Monday, 17 August 2015

Why so few butterflies on a White Buddleia?

I have been pondering this question for the last few days and weeks, ever since our most recent visit to RSPB Minsmere, when there were masses of butterflies (particularly Red Admiral and Peacock) on the Buddleia bushes by the entrance to the reserve. These bushes, as I recall, were all purple in colour.

Peacock butterfly, Buddleia, RSPB Minsmere

Red Admiral, Buddleia, RSPB MInsmere

Painted Lady, Buddleia, RSPB Minsmere

I am now beginning to reach an answer, although it may be more of a hunch than a scientific fact. If you know about these things, I should be delighted to learn more.

We inherited a large, white (and to date unidentified) Buddleia in our garden. The bush is healthy and full of blooms. The flower heads look beautiful for a day or so, but soon turn to a less attractive 'rust' as the flowers die. I have just started to dead-head the ones within reach.

Friday proved to be a red-letter day for the bush: a single Red Admiral landed on it and spent some minutes nectaring. I grabbed my camera to record this fairly unusual event ...

Red Admiral, home patch, 14 August 2105

Red Admiral, home patch, 14 August 2105

Red Admiral, home patch, 14 August 2105


Red Admiral, home patch, 14 August 2105

So why is this bush usually so neglected? There is even a dedicated nettle patch underneath it in the hope that butterflies might lay their eggs in this part of our garden. And are all white Buddleia bushes less attractive to butterflies?

I understand from Andrew Bullock in an article in the Daily Telegraph by Mary Keen that 'davidii forms ... are much more attractive to butterflies.' In my ignorance I had assumed that all Buddleia bushes in British gardens were davidii, but this is clearly not the case.

Monty Don, writing in the Daily Mail (, says that a considerable number of davidii hybrids do not have as much nectar as the species varieties, adding, however, that this is not the case for some of the white hybrids.

So my tentative conclusions to date are as follows:
  • the white Buddleia in our garden probably fails to offer much nectar.
  • it is probably not one of the davidii.
  • it is possible to buy varieties of white buddleia that are attractive to butterflies. Perhaps we should consider adding in one of these.
  • Given that the single Red Admiral alighted on the bush yesterday, I shall continue to keep it under close surveillance to see if other insects follow suit in the next few days. Perhaps the nectar levels are still peaking. 
I should be interested to learn whether any of you have a white variety in your garden that acts as a magnet for butterflies!

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A previous post ... my words on the RSPB Minsmere leaflet

8 comments:

eileeninmd said...

Hello Caroline, I have not seen the white buddleia around here. I only have the purple colors.
The white blooms do look pretty, it is just a shame it is not attracting the butterflies. Great post and lovely photos. Enjoy your new week!

Angie said...

I personally don't have a white buddleia Caroline but know a neighbour who does and a conversation with another neighbour only the other day tells me that she too is disappointed that she gets very few butterflies visiting it. I suggested that perhaps it was time to either give it a hard prune (it's huge and been there a long time) or replace it with an alternative. I must make a point of seeing her to share what you've said here. She may or may not know which cultivar she has.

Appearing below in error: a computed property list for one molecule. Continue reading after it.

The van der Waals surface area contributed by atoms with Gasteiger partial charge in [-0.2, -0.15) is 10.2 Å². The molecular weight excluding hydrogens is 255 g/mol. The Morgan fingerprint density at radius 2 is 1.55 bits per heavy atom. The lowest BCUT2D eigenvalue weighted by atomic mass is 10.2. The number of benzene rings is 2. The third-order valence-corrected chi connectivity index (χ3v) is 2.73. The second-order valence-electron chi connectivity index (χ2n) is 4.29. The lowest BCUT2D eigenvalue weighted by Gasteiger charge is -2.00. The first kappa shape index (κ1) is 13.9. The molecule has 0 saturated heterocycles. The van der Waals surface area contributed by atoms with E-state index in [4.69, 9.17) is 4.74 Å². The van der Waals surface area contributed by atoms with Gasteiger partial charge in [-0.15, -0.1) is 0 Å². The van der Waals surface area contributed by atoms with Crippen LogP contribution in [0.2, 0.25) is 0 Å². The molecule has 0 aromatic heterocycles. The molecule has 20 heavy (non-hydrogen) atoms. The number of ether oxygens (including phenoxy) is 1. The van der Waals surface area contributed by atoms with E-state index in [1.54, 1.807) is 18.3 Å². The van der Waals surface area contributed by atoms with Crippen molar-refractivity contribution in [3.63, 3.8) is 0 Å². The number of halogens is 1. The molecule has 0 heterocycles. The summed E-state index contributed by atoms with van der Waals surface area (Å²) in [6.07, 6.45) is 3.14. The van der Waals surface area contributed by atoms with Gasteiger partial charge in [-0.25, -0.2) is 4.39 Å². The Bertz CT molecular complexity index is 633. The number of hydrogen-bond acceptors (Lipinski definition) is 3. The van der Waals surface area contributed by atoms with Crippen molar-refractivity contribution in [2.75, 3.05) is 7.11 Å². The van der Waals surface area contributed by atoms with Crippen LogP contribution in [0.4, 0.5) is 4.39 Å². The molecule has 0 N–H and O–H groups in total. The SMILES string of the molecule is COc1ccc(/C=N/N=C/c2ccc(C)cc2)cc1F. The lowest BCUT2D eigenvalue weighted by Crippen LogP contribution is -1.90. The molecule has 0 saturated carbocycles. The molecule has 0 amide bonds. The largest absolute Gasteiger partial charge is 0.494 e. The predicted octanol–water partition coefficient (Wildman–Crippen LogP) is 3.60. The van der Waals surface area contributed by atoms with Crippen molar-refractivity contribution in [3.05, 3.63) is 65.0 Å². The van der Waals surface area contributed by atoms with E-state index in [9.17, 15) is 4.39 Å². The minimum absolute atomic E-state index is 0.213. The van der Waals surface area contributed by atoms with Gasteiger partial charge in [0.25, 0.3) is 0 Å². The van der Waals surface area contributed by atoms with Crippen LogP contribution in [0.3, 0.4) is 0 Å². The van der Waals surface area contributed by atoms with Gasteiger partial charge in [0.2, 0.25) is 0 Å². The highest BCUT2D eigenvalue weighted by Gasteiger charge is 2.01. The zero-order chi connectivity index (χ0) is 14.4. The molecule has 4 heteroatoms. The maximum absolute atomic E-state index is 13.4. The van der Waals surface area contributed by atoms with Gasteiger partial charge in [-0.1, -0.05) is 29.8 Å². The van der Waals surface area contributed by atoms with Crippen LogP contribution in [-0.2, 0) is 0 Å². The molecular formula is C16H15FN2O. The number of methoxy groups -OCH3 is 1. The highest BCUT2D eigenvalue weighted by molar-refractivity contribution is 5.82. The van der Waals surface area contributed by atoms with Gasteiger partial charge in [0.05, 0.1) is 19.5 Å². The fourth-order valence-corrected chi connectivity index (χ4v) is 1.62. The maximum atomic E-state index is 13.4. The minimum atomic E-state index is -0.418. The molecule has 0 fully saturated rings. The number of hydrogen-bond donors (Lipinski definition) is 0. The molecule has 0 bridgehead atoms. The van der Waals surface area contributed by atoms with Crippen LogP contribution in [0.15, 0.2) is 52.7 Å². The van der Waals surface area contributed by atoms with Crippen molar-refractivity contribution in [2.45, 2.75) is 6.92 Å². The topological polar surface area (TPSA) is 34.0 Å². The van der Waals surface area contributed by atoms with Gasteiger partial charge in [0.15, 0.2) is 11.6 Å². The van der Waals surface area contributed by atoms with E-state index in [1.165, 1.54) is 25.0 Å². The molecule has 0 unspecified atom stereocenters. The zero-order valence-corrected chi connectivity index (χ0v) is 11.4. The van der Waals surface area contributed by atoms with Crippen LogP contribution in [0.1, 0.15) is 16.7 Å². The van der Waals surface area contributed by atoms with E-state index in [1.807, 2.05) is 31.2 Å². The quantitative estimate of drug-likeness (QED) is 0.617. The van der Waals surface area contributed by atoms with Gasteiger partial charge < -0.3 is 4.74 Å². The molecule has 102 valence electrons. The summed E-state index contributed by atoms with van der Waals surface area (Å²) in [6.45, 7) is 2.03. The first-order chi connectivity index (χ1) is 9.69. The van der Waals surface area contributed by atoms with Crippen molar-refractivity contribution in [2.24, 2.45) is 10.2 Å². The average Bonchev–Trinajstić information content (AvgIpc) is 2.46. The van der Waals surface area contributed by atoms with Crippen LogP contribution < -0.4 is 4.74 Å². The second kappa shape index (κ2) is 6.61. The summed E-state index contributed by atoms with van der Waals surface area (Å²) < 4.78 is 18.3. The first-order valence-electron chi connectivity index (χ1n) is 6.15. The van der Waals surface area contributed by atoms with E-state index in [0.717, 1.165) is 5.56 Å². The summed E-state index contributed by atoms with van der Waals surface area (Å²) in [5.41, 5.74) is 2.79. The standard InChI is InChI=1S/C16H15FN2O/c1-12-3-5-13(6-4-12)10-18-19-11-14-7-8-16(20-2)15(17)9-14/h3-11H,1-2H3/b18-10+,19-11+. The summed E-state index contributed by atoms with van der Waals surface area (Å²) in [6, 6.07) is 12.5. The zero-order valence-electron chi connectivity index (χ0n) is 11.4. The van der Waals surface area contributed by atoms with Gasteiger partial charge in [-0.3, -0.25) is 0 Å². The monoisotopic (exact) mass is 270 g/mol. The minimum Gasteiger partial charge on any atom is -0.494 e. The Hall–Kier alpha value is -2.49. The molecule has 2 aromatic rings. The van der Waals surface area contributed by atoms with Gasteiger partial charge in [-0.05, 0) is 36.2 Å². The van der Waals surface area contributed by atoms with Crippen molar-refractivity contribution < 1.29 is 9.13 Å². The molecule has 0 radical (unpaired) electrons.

Up until today I saw no butterflies but the sun has brought out some whites but nothing else. I removed my own Buddleia davidii (purple flowers) in favour of Buddleia globosa last year. It was certainly loved by the bees when it bloomed but there was no butterflies around to compare. Hopefully next year.
Apologies for rambling on too much. Have a nice week.

doyoutalktoyourcat said...

Your single Red Admiral took my breath away, Caroline!

Kay Weeks said...

I said, once, before needing an identity:

Your single Red Admiral on the White Buddleia, is breathtaking.

Wonderful!

Kay

Crafty Green Poet said...

that's really interesting, Caroline! I rarely see white buddleia, and in Scotland we just don't get as many butterflies in general.....

Simon Douglas Thompson said...

Not seeing many butterflies on buddleias full stop here. Peacocks and red admirals are thin on the ground.

I wonder if butterfly vision may also have something to do with any apparent ignorance of white buddleia.

myaberdeengarden said...

I actually think that butterflies prefer the colour purple to others, maybe because they see using ultra violet light. We get very few butterflies in my Aberdeen garden as it is not often sunny, but when they do visit their favourite plant is usually the purple Erysimum, not the yellow or orange ones. They are also known to like purple Buddleia as well as purple Verbena. This is not based on anything very scientific I'm afraid, just observations of a few butterflies.

Ragged Robin said...

Very interesting post. We too have a White Buddleia which also rarely gets butterfly visits!! Usually the purple ones get lots of visits from butterflies. Although have to say this year all the buddleias are devoid of flutters except for a few Whites. Not sure what has happened to Peacocks, Red Admirals and Small Tortoiseshell this year locally :(

We have ice plants (sedums) in our garden which rarely get butterfly visits and I have often wondered why as they are supposed to attract them and certainly National Trust Gardens have butterflies all over their sedums. But I was reading an article recently in Amateur Gardening about this plant and apparently some of the native and old-fashioned varieties such as Sedum spectabile attract far more butterflies (they have more nectar) than Sedum Autumn Joy. I now suspect the Sedum we have is the latter!! :(